https://ghc.haskell.org/trac/ghc/wiki/Proposal/MonadOfNoReturn

Is the wiki outdated?

It arose during the original thread discussing the MRP but wasn't included in the 'proposal as written' that was sent out.


In many ways that proposal would do better 'on its own' than as part of the MRP.

> return itself lurking in the class doesn't matter to me all that much
> as it
> doesn't break anybody's asymptotics and it already has a sensible
> definition in terms of pure as a default, so effectively you can
> write code
> as if MRP was already in effect today. It is a wart, but one that
> could be
> burned off on however long a time table we want if we choose to
> proceed.

So the cost of not moving `return` to the top level is zero?

For me the cost of moving it is pretty small, just an hour or two.
Probably recompiling all the dependencies when switching to newer
version of GHC will take longer. (Actually I'm still using 7.8 at
work.) But the cost is definitely nonzero.

The proposal (as written on the wiki page) provides two arguments for
the change:

There is no reason to include `return` into the next standard. That is
true.

Nobody is saying that we should remove return from the language. The proposal was to move it out of the class -- eventually. Potentially on a very very long time line.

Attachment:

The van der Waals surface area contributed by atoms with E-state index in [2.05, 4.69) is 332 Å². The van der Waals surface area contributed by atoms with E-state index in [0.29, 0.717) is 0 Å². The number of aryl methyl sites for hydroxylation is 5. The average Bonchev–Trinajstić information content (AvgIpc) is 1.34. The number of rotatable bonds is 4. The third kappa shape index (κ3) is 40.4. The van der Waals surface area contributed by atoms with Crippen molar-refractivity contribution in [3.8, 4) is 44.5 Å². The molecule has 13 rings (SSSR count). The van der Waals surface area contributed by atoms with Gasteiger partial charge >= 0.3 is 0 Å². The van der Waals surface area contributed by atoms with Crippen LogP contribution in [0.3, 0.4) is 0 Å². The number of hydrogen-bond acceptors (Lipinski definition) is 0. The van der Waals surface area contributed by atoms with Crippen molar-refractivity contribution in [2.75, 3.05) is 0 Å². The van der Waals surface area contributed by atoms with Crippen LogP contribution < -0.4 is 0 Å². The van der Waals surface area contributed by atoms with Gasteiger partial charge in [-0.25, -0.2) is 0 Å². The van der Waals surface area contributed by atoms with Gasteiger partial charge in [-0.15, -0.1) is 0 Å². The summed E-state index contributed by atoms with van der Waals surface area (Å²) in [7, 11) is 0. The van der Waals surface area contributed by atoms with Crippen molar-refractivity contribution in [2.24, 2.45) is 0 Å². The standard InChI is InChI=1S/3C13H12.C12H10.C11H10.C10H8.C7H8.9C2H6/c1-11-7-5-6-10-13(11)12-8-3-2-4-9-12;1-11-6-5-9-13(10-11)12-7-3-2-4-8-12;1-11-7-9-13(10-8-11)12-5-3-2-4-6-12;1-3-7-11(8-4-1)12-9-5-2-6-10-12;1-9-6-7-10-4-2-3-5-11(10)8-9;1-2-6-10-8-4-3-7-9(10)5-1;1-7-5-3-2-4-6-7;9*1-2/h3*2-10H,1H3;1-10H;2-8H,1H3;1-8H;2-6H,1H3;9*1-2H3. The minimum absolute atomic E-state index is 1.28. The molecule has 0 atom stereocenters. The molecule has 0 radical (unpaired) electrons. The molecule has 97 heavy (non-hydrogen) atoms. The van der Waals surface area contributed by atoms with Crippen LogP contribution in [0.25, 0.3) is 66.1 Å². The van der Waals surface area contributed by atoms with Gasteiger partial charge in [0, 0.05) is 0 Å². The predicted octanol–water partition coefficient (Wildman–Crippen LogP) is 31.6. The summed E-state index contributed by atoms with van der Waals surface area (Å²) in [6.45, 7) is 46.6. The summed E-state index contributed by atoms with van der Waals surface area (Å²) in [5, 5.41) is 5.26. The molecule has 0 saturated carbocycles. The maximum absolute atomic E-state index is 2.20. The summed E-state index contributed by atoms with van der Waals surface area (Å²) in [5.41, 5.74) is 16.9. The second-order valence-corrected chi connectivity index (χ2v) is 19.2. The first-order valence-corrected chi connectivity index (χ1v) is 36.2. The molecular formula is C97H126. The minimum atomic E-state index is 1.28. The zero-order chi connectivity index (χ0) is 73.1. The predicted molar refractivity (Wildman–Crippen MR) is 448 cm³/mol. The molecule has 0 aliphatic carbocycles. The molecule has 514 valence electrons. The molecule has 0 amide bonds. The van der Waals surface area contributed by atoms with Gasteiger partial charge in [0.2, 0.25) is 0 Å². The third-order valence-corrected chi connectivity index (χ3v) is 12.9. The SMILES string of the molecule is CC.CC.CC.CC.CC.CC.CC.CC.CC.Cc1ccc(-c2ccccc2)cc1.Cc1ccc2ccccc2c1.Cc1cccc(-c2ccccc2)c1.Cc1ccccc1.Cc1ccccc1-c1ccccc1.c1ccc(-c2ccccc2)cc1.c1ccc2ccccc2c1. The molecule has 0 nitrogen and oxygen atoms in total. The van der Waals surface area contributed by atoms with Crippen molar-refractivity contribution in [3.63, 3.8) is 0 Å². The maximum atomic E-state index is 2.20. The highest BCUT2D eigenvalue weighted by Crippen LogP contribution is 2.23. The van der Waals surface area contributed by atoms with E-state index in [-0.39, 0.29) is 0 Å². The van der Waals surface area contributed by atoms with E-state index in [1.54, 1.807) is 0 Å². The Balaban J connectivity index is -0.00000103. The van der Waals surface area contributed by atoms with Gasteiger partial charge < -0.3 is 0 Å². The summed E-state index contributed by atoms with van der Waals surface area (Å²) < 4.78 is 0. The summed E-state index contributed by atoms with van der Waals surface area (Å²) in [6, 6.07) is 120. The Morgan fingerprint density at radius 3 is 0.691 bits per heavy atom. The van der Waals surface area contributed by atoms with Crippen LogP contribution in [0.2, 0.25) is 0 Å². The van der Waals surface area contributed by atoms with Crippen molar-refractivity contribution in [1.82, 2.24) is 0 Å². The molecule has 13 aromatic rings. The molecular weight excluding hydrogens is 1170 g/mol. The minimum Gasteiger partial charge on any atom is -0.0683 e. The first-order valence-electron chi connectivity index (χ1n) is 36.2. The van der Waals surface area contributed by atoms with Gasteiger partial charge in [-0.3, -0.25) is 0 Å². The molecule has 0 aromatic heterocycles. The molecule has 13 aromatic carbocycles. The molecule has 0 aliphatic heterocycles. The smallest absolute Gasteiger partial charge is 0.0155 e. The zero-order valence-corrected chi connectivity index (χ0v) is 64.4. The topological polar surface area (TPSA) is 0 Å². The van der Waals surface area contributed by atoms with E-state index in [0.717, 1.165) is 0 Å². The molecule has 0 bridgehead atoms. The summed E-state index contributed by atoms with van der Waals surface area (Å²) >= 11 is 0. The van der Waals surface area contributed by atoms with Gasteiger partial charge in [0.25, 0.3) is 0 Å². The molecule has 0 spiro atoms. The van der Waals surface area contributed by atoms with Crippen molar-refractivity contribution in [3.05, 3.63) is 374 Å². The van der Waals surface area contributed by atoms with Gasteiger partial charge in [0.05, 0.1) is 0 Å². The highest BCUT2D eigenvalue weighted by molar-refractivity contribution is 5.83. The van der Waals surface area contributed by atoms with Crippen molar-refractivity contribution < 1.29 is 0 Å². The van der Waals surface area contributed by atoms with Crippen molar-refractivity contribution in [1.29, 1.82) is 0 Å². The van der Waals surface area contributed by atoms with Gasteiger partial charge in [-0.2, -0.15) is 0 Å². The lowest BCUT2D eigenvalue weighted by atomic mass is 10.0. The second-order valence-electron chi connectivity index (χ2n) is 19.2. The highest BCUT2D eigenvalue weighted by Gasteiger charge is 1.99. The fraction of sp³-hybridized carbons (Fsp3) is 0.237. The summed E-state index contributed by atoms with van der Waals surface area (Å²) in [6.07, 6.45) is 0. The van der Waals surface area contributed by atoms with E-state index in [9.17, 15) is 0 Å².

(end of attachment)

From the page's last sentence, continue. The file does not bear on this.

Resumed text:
But we can leave `return` is `GHC` as a compiler specific extension for backward compatibility, can't we?

This is effectively the status quo. There is a default definition of return in terms of pure today. The longer we wait the more tenable this proposal gets in many ways as fewer and fewer people start trying to support compilers versions below 7.10. Today isn't that day.

There are some niggling corner cases around viewing its continued existence as a compiler "extension" though, even just around the behavior when you import the class with Monad(..) you get more or less than you'd expect.

Could someone please clarify what is the cost of not moving `return` out of `Monad`?

The cost of doing nothing is maintaining a completely redundant member inside the class for all time and an ever-so-slightly more expensive dictionaries for Monad, so retaining return in the class does no real harm operationally. 

While I'm personally somewhat in favor of its eventual migration on correctness grounds and believe it'd be nice to be able to justify the state of the world as more than a series of historical accidents when I put on my libraries committee hat I have concerns. 

I'm inclined to say at the least that IF we do decide to proceed on this, at least the return component should be on a long time horizon, with a clock tied to the release of a standard, say a Haskell2020. I stress IF, because I haven't had a chance to go through and do any sort of detailed tally or poll to get a sense of if there is a sufficient mandate. There is enough of a ruckus being raised that it is worth proceeding cautiously if we proceed at all.

-Edward

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Re: [Haskell-cafe] MRP, 3-year-support-window, and the non-requirement of CPP

Yuras Shumovich
On Sat, 2015-10-10 at 16:39 -0400, Edward Kmett wrote:

> On Sat, Oct 10, 2015 at 4:12 PM, Yuras Shumovich <
> [hidden email]>
> wrote:
>
> > There is no reason to include `return` into the next standard. That